Optimal assessment conditions for sparkle patterns imply a sufficiently high luminance level so that the accommodated eye assumes a pupil diameter of typically smaller than 4 mm. A typical and representative observation distance is 250 to 500 mm. Likewise, the aperture angles of both viewing and illumination are important parameters. They determine the contrast, number, density and chromaticity of the sparkle spots that can be perceived visually.
In instrument Type 2 (Fig. 3), a concept for the image data processing workflow has been implemented, closely resembling the calibration structure for the established spectral color measurement. The general workflow is represented in Figure 4.
The raw data acquisition in the instrument is, in general, device-specific. This hardware part is generally proprietary to the instrument manufacturer. The calibration algorithms transform the raw data into a standardized output format, which has a device-independent definition and an encoding for defined reference conditions. This concept is the basis for general data exchange and the support and compatibility of different measurement technologies. It is also relevant in case of lifetime problems with important technology components like image sensors or LED light sources.
The calibrated output for the radiometric measurement channel is the reflectance factor spectrum, which is defined according to the standards of colorimetry (ISO11664) by a certain spectral resolution, wavelength range, spectral sampling interval and optical bandwidth.
The equivalent to the reflectance spectrum for the texture measurement is a calibrated image, which contains all the physical texture information of a sample for a certain illumination-detection channel (Figure 5 and Figure 6). The manufacturer of instrument Type 2 has defined reference conditions for encoding image data concerning the optical bandwidth of the PSF, spatial resolution and calibration against the perfect white diffuser.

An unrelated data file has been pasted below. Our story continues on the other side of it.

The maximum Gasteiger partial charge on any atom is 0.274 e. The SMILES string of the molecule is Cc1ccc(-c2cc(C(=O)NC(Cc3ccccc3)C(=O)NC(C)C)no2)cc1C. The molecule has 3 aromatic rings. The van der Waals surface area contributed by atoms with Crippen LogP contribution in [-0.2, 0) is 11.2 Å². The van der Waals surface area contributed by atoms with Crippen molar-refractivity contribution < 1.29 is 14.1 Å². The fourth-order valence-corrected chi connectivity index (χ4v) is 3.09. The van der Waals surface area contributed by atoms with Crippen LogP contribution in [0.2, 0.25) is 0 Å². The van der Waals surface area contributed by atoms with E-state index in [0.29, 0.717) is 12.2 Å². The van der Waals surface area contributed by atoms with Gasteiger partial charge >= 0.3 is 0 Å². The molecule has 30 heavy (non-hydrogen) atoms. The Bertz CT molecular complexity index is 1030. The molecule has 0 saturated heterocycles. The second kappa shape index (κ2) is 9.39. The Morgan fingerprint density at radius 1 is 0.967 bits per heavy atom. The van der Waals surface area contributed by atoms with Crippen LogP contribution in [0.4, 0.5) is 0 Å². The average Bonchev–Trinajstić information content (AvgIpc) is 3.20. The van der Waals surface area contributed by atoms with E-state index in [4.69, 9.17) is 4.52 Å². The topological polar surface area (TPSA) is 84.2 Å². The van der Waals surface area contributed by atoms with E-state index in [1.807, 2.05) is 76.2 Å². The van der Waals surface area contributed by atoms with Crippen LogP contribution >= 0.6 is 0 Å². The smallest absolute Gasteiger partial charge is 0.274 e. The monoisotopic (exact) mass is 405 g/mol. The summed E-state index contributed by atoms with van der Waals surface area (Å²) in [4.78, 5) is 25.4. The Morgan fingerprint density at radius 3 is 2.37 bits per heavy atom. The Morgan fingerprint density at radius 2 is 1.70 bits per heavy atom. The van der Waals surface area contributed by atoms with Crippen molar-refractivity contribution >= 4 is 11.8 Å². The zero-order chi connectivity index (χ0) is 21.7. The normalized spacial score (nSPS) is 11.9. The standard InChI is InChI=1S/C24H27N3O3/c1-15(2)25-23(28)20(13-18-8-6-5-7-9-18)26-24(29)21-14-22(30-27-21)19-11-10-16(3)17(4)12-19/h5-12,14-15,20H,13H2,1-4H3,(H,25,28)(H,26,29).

The calibrated image is the lowest interface level between the FW of the instrument and the application SW. Using appropriate image-processing algorithms, one can derive texture scale parameters from the calibrated image that correlate well with visual perception. In Fig. 4, this step is denominated ‘Texturimetry’ in relation to the established ‘Colorimetry’ for the spectral workflow.
In case of the sparkle phenomenon, different assorted characteristics can be visually assessed to investigate their usefulness in constructing instrumental texture scales. Among these characteristic features are physical- and physiological-based parameters (Table 2).
In a QC environment it proved to be difficult for observers to differentiate between sparkle area and sparkle intensity. All test persons in the different experimental settings were assessing the effect sparkle, which is the sparkle grade.
Exhaustive rank-order experiments carried out on a multiplicity of color clusters have revealed that the highest correlation between visual and instrumental texture scales is obtained for the sparkle-grade parameter, followed by the sparkle-intensity with slightly less correlation, while the sparkle-density is hardly correlated with visual perception. The latter observation also applies to the sparkle-area parameter as well as the background coarseness. The overall coarseness parameter for the angular and quasi-diffuse measurement geometries correlates well with visual perception.